Euroshield Oy was a manufacturer of high quality radio frequency (RF) shielding products used in the electromagnetic compatibility (EMC) industry, located in Eura (Finland). On 31 December 1997, Euroshield was taken over by ESCO Electronics Corporation in Texas (USA) for US$ 3.5 million, and merged into EMC Test Systems (ETS) [3]. In 2000, after the acquisition of Lindgren RF Enclosures, the name of the company was changed to ETS-Lindgren [1].


Specifications
  • Device
    RF leak detector
  • Purpose
    Testing EMC shielding (TEMPEST)
  • Model
    4F-130
  • Year
    1991
  • Manufacturer
    Euroshield
  • Frequencies
    4 (see below)
  • IF
    165 Hz
  • Attenuation
    0 - 130 dB
  • Accuracy
    ± 1.5 dB
  • Display
    Analogue
  • Indicator
    Battery check
  • Antenna
    Electrically shielded 300 mm loop (magnetic loop)
  • Batteries
    6 x 1.5V (each)
  • Life
    10 hours
  • Temperature
    0°C - +40°C 1 (Storage: -5°C - +45°C)
  • Dimensions
    275 x 150 x 48 mm (each)
  • Weight
    RX: 1.8 kg, TX: 1.7 kg
  • Accessories
    (see below)
  1. During calibration and measurement, the temperature must not vary more than 3°C.

Frequencies
  • 10.165 kHz
  • 156.085 kHz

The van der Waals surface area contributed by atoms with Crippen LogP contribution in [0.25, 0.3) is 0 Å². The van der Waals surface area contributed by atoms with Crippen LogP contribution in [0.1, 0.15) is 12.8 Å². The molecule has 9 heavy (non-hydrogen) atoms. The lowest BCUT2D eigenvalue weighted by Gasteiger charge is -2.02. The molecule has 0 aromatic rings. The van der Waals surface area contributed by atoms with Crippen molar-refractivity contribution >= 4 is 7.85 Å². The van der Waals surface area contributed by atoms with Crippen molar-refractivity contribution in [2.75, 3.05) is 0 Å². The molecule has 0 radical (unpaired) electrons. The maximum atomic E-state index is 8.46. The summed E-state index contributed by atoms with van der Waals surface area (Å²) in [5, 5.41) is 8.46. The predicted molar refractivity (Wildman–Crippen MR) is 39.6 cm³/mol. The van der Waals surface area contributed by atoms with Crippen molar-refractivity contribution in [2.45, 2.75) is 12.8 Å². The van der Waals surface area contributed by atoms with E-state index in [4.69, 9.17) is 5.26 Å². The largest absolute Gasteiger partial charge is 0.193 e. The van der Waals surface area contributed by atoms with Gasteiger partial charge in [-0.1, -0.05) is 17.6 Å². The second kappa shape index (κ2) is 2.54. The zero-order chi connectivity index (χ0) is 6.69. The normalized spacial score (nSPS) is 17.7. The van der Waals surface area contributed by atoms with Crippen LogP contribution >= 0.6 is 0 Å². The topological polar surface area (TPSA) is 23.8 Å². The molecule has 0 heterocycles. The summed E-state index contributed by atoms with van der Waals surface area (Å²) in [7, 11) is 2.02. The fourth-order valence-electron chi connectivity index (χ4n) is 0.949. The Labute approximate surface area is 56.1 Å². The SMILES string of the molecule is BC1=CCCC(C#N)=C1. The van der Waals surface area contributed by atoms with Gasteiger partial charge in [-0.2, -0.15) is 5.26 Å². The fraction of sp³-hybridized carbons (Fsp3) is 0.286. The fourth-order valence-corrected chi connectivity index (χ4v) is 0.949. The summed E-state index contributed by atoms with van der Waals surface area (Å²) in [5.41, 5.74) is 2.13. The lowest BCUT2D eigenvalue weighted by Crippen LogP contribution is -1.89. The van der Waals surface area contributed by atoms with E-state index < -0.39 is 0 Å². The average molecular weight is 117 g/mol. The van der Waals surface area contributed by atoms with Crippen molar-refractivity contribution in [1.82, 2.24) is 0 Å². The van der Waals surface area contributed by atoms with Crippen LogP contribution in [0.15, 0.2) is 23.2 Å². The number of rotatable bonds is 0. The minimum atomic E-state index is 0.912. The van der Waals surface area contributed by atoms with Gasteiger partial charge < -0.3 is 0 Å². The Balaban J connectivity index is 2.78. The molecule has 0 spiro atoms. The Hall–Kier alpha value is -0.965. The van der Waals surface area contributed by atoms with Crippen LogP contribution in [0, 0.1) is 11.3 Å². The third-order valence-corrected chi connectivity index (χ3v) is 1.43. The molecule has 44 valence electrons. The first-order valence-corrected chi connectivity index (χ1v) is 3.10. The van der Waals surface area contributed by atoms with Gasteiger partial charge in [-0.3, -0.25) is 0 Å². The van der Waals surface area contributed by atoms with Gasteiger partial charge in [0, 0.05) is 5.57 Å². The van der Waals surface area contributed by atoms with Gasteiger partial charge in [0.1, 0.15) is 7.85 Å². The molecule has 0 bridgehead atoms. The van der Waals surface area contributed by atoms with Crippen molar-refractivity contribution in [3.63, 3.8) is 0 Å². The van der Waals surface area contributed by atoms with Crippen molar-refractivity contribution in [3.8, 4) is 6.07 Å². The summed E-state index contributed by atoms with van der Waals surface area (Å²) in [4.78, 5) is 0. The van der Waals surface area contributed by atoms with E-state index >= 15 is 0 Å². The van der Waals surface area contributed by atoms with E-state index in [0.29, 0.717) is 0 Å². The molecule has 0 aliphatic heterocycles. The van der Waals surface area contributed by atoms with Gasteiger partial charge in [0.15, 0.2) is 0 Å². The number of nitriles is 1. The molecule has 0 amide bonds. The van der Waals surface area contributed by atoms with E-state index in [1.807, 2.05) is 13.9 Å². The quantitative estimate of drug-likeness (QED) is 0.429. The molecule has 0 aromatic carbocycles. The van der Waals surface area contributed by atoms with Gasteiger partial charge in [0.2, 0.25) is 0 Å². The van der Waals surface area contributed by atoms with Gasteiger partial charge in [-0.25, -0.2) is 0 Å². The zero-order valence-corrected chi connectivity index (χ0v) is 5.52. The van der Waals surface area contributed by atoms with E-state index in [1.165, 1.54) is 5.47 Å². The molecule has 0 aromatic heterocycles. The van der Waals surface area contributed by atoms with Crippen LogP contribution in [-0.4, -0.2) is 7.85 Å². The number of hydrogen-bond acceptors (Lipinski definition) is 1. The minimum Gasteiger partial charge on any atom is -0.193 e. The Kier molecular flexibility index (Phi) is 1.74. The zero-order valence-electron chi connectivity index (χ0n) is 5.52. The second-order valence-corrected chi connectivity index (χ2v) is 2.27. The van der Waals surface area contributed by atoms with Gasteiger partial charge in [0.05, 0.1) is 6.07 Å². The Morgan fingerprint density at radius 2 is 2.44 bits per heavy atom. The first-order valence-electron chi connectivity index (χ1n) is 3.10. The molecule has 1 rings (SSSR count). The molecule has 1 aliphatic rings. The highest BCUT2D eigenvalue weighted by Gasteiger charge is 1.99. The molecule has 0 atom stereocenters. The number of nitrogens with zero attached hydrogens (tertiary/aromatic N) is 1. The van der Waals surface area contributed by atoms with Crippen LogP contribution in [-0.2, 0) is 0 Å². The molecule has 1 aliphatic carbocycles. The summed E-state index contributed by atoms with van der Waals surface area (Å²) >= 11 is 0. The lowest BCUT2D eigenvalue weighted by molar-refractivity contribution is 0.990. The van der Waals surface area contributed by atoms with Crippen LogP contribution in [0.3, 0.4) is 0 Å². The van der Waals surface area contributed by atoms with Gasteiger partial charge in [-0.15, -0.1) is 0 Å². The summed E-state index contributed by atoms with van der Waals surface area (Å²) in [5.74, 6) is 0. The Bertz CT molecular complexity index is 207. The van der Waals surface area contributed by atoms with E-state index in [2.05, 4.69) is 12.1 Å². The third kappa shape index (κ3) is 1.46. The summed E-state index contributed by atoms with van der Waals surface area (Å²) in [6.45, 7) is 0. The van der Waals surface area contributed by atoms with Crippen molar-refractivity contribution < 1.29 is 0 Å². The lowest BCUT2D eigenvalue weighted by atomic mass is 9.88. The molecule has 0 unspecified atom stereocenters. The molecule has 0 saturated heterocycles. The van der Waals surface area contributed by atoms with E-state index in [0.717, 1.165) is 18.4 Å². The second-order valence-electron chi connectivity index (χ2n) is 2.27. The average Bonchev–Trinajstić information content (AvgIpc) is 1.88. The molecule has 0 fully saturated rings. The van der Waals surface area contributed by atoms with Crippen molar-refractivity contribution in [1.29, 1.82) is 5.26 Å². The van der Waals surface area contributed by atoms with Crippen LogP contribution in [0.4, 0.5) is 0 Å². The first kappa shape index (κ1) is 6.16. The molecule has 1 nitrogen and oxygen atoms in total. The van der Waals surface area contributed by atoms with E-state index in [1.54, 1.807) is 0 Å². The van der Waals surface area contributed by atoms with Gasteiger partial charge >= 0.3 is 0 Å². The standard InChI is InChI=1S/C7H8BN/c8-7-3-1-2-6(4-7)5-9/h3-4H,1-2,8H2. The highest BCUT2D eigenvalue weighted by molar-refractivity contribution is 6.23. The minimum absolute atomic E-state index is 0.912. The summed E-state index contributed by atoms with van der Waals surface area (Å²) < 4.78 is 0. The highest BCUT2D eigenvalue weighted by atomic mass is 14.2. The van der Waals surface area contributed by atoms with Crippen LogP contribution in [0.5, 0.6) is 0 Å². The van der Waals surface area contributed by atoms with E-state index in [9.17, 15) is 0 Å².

• 1.000165 MHz
  • 9.999835 MHz
Accessories
Documentation
  1. Euroshield RF Leak Detector 4F-130 - User manual
    Euroshield Oy, Eura (Finland). 15 pages. 1

  2. Evaluation of the Euroshield 4F-130 RF leak detector
    Dr. James R. Elliott, Henry S. Weigel.
    DTIC, AD-A251-606. 14 January 1991.

  3. Portable RF leak detector evaluations and UDRI/MRC HAMS refinements
    David A. Schafer, Gerald P. Chapman, Aka G. Finci.
    DTIC Wright Laboratory, AD-A258-819. 7 July 1992.
  1. Extracted from [C].

Datasheets
  1. HD6303RP CMOS micro processing unit, datasheet
    Hitachi. Date unknown.
References
  1. ETS-Lindgren, ETS-Lindgren History
    Company website. Retrieved 26 August 2021.

  2. ETS-Lindgren, MF-9F RF Test Set
    12 November 2019.

  3. Annual Report persuant to section 13 or 15(d) of the Securities Exchange Act of 1934.
    US Securities and Exchange Commission (SEC). Form 10-K, 23 December 1999.
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Crypto Museum. Created: Thursday 26 August 2021. Last changed: Monday, 01 April 2024 - 08:56 CET.